Friday, November 27, 2009
Since it's after Thanksgiving and I'm feeling bloated, I figure a follow up to the post on obesity and diabetes might be apropos. I want to focus on obesity. I have the raw county-by-county data, but obviously it isn't broken down by race. But, I do have the proportions for reach race by county, and, the CDC provides state-by-state breakdowns of the proportion of obese by race. So I decided to "estimate" the proportion of whites obese by county.
1) By "white," I mean "Non-Hispanic white." I'm going to say "white" from now on exclusive of Hispanics.
2) Some states, such as Vermont, do not have a large enough sample to estimate the obesity proportion of blacks. I just used a neighboring state to fill in the numbers. This guesstimate is really not much of an issue because the proportion of blacks is so low in the states I had to estimate that the estimate of obesity for whites and estimate of obesity for all races is the same in these counties anyhow.
3) Simple algebra. Total Obesity Percent In County = (Obesity Percent Whites) X (Percent Whites) + (Obesity Percent Blacks) X (Percent Blacks) + (Obesity Percent Latinos) X (Percent Latinos)
For the obesity percent of blacks and Latinos I only have state level data, so this is going to be a rough estimate. And it's going to result in the variation exhibiting state-to-state discontinuities, since the county variable is dependent on a state level variable. Also, I discarded some counties where the usage of state level data caused really big distortions. Along the Mexican border Latinos are not nearly as obese as they are further into the United States, so I end up with numbers where whites have negative obesity percentages to make the math work out. These are counties which are 90% or more Latino with relatively low obesity numbers.
I did the map shading the way I normally do. Blue is above the median value, and red below the median value, with the scale being set to their max and mins respectively. Unfortunately this causes a problem in the scaling in terms of an asymmetry because one side of the distribution will tend to have a more extreme outlier (usually the above median is where the skew is).
Here's the map with all the populations:
This is basically the earlier map except shaded differently. Here are the summary statistics for obesity by county:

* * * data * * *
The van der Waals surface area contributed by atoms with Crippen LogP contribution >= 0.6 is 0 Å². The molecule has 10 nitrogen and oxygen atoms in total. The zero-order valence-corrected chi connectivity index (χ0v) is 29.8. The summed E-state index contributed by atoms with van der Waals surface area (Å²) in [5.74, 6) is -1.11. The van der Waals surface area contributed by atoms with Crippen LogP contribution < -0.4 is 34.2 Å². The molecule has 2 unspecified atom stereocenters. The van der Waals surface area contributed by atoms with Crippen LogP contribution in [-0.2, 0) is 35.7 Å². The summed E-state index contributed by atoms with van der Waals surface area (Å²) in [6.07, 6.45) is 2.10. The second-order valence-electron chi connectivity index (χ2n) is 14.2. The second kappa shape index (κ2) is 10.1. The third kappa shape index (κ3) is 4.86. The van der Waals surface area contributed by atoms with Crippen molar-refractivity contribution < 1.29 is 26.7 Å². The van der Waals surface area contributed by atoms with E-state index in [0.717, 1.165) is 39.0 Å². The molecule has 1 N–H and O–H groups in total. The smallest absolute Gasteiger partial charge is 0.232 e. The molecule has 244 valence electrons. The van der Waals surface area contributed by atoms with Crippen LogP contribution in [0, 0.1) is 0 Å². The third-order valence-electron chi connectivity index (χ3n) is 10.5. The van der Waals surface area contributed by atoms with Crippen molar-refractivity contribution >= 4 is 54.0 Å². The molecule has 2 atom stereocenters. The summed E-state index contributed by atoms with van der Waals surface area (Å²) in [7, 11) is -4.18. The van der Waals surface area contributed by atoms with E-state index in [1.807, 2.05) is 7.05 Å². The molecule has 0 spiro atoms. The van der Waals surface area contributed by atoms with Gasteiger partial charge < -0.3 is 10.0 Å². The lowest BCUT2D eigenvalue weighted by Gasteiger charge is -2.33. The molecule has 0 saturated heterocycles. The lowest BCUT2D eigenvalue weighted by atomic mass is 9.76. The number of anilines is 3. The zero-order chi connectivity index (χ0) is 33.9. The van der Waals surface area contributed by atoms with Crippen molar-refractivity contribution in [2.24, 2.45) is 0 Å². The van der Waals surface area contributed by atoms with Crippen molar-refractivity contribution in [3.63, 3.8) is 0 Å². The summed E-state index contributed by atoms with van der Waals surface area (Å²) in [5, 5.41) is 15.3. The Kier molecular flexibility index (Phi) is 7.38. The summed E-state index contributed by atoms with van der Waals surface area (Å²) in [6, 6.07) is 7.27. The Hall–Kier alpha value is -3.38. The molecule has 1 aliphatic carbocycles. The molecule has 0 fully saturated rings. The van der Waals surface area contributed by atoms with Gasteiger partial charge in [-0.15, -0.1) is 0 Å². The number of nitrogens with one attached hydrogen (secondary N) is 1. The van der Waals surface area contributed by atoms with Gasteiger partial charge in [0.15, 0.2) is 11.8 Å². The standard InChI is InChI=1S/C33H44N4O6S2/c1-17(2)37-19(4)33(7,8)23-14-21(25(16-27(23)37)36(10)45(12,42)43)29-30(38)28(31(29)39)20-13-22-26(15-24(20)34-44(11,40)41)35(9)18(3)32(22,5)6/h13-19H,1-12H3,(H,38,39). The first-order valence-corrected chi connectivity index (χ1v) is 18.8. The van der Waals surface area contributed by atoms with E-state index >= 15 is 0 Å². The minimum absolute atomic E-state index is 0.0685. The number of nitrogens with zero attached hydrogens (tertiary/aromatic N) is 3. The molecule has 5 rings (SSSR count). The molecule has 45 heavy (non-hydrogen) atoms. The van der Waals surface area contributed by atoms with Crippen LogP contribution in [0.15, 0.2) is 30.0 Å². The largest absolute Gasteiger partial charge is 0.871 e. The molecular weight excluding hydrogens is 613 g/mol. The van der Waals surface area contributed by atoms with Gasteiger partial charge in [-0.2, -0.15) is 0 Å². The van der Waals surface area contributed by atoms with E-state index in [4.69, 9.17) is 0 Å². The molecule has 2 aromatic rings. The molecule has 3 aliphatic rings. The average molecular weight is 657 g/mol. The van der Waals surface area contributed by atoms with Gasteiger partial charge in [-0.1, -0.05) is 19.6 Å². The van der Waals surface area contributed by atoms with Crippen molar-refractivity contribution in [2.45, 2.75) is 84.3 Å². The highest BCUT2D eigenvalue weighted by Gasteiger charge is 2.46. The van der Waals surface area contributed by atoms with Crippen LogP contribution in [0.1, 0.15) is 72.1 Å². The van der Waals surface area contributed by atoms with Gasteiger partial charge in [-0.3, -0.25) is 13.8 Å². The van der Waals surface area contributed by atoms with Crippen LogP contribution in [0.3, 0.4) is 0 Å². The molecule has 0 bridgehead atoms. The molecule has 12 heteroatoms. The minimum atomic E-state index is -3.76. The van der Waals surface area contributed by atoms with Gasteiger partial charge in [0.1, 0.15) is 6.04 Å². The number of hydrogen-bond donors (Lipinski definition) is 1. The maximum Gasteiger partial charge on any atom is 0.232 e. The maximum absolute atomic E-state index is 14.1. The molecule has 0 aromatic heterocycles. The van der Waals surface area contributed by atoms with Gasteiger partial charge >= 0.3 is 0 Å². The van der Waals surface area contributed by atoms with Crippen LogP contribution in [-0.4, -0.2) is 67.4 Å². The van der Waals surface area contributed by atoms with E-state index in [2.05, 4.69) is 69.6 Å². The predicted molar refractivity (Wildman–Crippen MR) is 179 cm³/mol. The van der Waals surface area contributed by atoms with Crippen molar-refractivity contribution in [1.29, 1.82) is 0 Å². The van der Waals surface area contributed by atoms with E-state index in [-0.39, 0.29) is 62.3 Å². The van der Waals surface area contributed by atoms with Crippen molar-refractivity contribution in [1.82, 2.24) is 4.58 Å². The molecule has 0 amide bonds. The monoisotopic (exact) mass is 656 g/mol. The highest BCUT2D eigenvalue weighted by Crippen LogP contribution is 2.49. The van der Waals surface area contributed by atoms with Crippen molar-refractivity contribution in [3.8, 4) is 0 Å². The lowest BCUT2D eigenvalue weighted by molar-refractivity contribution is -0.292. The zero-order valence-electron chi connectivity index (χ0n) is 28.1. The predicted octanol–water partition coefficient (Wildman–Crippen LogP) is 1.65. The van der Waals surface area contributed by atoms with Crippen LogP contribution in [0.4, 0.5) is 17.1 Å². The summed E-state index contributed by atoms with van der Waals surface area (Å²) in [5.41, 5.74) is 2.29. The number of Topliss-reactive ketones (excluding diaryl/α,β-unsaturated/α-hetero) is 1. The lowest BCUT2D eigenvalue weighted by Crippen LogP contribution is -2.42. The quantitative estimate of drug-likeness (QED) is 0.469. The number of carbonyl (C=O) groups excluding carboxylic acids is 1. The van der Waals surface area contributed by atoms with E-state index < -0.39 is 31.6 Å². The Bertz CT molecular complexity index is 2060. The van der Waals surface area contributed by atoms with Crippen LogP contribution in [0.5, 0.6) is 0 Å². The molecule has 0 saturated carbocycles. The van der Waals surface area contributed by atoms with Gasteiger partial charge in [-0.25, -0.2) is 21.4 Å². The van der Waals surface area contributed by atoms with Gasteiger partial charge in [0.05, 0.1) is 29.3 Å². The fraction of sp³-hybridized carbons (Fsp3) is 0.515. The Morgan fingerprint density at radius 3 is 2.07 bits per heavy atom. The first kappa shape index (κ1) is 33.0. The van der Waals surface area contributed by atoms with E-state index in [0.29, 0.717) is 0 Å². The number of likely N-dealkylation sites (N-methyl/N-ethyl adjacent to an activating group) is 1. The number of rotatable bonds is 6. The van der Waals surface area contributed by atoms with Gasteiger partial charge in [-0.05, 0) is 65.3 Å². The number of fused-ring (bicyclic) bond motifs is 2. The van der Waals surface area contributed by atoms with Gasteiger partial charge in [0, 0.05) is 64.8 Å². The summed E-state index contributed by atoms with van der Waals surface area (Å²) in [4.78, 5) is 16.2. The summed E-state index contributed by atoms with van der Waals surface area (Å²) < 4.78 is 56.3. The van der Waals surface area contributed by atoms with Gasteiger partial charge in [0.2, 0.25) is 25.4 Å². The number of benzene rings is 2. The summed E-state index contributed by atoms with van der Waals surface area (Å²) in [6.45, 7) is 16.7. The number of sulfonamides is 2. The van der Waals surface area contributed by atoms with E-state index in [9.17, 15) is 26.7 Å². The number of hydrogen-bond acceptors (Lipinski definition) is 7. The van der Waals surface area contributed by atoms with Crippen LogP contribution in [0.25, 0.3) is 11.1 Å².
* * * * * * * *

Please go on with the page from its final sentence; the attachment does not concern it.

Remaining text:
min = 12.40
1st quartile = 26.60
median = 28.40
mean = 28.25
3rd quartile = 30.20
max = 43.70
Now for my estimate of whites only:
As you can see, the use of state level is causing some distortions. Also, you see something peculiar in the summary statistics:
1st quartile = 25.54
median = 27.62
mean = 26.71
3rd quartile = 29.47
max = 58.11
These averages don't align with the CDC values aggregated. But that's because I'm looking at county level data, and not weighting by population. Lots of low density counties with few people have many obese people. Instead of looking at national averages, we're looking at regional variations.
On the estimates, Texas probably jumps out at you. To my surprise it turns out that whites in Texas are a touch lighter than the national average for whites! For me the big thing that sticks out is that Appalachia seems to be split in two, along the Appalachian Trail (I feel funny mentioning the Appalachian Trail....). Some areas, such as New England, Colorado and California do not surprise in terms of whites who are below the national median. But again there is a pattern of some pockets in the Upper Midwest being relatively under the norm in the proportion of obesity. Some of you might be surprised by the Pacific Northwest, but this region is characterized by urban-rural polarization.
What are the correlations by ethnicity? Here are the correlations with white obesity in terms of ancestral proportion (the proportion of ethnicity X as a proportion of whites):
English = -0.17
German = -0.02
American = 0.07
Scots Irish = -0.13
Irish = -0.19
These are very modest correlations. Probably mostly explained by geography. How about voting?
Obama vote = -0.21
Again, modest. Median Family Income? Only -0.14! That surprised me. Interestingly, Median Home Value had a -0.26 correlation with obesity. Of course the "Dirt Gap" tracks this; in places where people are thinner property values are higher, and rose higher in the past decade. The proportion who have a college degree is like home value, a correlation of -0.25.
None of this is really surprising, on the aggregate level you know that wealthier and more educated people are thinner. So I might as well do something that's not totally predictable. Most of the variance of obesity on the county level isn't predicated by educational levels, but a non-trivial fraction is. I decided to fit a loess curve to the plot of obesity (white) who are college educated. Then I simply took the residuals above and below the line and shaded them blue and red respectively. In other words, blue areas have a lot of fat people for the number of college graduates, while red areas have relatively few fat people for the number of college graduates.